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Ever have a gig where you were booked wrong?

Discussion in 'Bass Humor & Gig Stories [BG]' started by Stinsok, Apr 8, 2003.

  1. Stinsok

    Stinsok Supporting Member

    Dec 16, 2002
    Central Alabama
    You show up and they are expecting music alot different than what you normally play?
  2. Phat Ham

    Phat Ham

    Feb 13, 2000
    I was in a butt rock band once and somehow we got a gig at a local "hard rock night". The worst part was the guitarist/singer thought we were actually hard rock, even though he played an acoustic guitar. Imagine a really bad version of Dave Matthews who tries (and fails miserably) to sound like Scott Stapp and this was the guitar player. I left the band soon after that gig.
  3. Stinsok

    Stinsok Supporting Member

    Dec 16, 2002
    Central Alabama
    We had it happen to us twice. Both gigs we show up and were expected to be a 50's and 60's group. This is when we used a really bad booking agency in our area. The only 60's song we knew was "Gloria."
  4. Our bands been chuggin' along for 10 years, so there have been a few off nights where we wonder what in the hell people were thinking when they booked us. Our expression for those nights is "Turd in a punchbowl" - cause that's how well we'll go over. Of course there have been a few where we thought that was the case, and they turned out to be great gigs.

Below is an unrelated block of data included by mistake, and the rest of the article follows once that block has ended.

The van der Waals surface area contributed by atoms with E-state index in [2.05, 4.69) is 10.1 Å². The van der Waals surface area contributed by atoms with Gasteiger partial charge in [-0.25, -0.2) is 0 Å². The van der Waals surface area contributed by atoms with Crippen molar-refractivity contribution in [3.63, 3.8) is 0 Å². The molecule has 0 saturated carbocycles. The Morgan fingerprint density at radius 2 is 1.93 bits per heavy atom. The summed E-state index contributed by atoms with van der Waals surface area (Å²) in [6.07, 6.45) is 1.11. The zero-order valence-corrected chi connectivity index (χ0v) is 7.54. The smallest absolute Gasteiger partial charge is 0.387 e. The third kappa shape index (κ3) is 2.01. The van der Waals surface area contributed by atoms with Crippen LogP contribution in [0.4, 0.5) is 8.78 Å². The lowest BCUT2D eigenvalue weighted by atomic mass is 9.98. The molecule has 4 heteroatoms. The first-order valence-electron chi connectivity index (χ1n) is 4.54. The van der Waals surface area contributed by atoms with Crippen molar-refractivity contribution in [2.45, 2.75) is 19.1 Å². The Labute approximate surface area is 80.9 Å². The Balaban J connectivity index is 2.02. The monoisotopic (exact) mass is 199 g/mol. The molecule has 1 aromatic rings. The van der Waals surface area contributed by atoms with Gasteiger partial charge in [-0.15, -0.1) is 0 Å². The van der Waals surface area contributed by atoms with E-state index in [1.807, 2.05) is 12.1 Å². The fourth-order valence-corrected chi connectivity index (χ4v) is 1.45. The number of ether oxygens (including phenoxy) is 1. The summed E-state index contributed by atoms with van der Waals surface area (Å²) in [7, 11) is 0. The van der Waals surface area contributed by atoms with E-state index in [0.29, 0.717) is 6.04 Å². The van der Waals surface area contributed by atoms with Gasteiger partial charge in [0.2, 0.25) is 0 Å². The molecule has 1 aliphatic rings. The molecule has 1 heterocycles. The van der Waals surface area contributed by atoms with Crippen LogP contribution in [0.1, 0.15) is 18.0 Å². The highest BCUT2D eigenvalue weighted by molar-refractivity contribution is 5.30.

5. jcadmus


    Apr 2, 2000
    "Say what kind of music do you folks have in here?"

    "Oh we have both kinds -- Country AND Western."

    Butt rock?
  6. A couple of times we were out of our element, one with good results and another not so good.

    About 15 years ago, I was in a British Invasion band. We did the skinny tie, collarless jacket, Herman's Hermits/Gerry and the Pacemaker's thing. An agent booked us in a Heavy Metal Bar. After the first set, the bar owner politely asked us to leave without pay. We had to take it up with our agent. The agent told us we should have played loud and fast.